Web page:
An Etymological Dictionary of Astronomy and Astrophysics

فرهنگ ریشه شناختی اخترشناسی-اخترفیزیک

M. Heydari-Malayeri    -    Paris Observatory



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Number of Results: 1244
conversion factor
  کروند ِ هاگرد   
karvand-e hâgard

Fr.: facteur de conversion   

1) A numerical factor that, by multiplication or division, translates one unit or value into another.
2) In → molecular cloud studies, a factor used to convert the → carbon monoxide (CO) line intensity to → molecular hydrogen (H2) → column density; usually denoted XCO = I(CO) / N(H2). This useful factor relates the observed CO intensity to the cloud mass. A general method to derive XCO is to compare the → virial mass and the 12CO (J = 1-0) luminosity of a cloud. The basic assumptions are that the CO and H2 clouds are co-extensive, and molecular clouds obey the → virial theorem. However, if the molecular cloud is subject to ultraviolet radiation, selective → photodissociation may take place, which will change the situation. Moreover, molecular clouds may not be in → virial equilibrium. To be in virial equilibrium molecular clouds must have enough mass, greater than about 105 solar masses. The way → metallicity affects XCO is a matter of debate, and there is no clear correlation between XCO and metallicity. Although lower metallicity brings about higher ultraviolet fields than in the solar vicinity, other factors appear to be as important as metallicity for the determination of XCO. In the case of the → Magellanic Clouds, XCO(SMC) = 14 ± 3 × 1020 cm-2 (K km s-1)-1, which is larger than XCO (LMC) = 7 ± 2 × 1020 cm-2 (K km s-1)-1. An independent method to derive XCO is to make use of the gamma ray emission from a cloud. The flow of → cosmic ray protons interacts with interstellar low-energy hydrogen nuclei in clouds creating neutral → pions. These pions quickly decay into two gamma rays. It is therefore possible to estimate the number of hydrogen nuclei and hence the cloud mass from the gamma ray counts. Such a gamma-ray based conversion factor is estimated to be 2.0 × 1020 cm-2 (K km s-1)-1 for Galactic clouds, in good agreement with the result obtained from the virial method. However, the gamma ray flux is not well known in general, so this method is uncertain as well. See, e.g., Fukui & Kawamura, 2010 (ARAA 48, 547).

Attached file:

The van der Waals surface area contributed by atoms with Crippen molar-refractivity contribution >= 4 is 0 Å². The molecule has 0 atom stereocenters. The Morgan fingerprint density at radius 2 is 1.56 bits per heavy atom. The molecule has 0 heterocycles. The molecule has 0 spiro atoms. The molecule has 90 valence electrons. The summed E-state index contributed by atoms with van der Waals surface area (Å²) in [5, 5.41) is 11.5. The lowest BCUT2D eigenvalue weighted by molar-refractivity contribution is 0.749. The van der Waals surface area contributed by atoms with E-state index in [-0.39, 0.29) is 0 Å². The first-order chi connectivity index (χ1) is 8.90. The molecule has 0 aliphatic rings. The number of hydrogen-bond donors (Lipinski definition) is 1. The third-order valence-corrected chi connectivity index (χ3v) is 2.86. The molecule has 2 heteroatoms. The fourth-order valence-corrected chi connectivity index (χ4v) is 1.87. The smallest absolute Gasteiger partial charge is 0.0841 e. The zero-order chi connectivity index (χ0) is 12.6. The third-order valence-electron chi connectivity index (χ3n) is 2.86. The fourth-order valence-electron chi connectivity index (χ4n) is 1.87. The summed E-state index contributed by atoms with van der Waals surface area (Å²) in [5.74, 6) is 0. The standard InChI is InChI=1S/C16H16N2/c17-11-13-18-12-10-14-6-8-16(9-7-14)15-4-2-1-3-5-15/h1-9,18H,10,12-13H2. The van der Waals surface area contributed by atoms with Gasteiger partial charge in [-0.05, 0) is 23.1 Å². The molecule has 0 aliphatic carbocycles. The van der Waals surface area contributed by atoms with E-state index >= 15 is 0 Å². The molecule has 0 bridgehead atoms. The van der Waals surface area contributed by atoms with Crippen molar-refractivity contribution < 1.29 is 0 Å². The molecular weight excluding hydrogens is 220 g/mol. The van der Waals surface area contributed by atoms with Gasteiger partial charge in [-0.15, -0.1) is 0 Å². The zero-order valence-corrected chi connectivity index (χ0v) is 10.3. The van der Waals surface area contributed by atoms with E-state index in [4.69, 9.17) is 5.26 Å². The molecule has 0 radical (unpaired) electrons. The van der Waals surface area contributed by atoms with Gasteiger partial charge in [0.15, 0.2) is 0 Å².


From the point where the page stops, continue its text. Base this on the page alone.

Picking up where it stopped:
conversion; → factor.

  هاگرد کردن   
hâgard kardan

Fr.: convertir   

1) To change units of one measuring or calculating system into units of another.
2) To transform from one material or state to another.

M.E. converten, O.Fr. convertir, from L. convertere "to turn around, transform," from → com- "together" + vertere "to turn;" cognate with Mod.Pers. gardidan "to change, to turn," → conversion.

Compound verb from hâgard, → conversion, + kardan "to do, to make," → -ize.


Fr.: convertisseur   

A device that receives data in one form and converts it to another. → analog-to-digital converter.

convert; → -er.

kuž (#)

Fr.: convexe   

Having a surface that is curved or rounded outward.

From M.Fr. convexe, from L. convexus "vaulted, arched," p.p. of convehere "to bring together," from → com- "together" + vehere "to bring" (cf. Skt. vah- "to carry, lead," vahitra "vehicle," Av. vazaiti "to lead," Mid.Pers. waz-, wazidan "to carry away," Gk. oxos "chariot," PIE base *wegh- "to go, carry, drive").

Kuž "humped," Mid.Pers. kôf "hill, mountain; hump" (Mod.Pers. kuh, "mountain"), kôfik "humpbacked," O.Pers. kaufa-, Av. kaofa- "mountain."

convex lens
  عدسی ِ کوژ   
adasi-ye kuž (#)

Fr.: lentille convexe   

A lens that converges an incident beam of light to a focus.

convex; → lens.

  هم-وچ، هموچ   

Fr.: convocation   

The act of convoking. The state of being convoked.

Verbal noun of → convoke.

  هم-وچیدن، هموچیدن   

Fr.: convoquer   

To call together; summon to meet or assemble (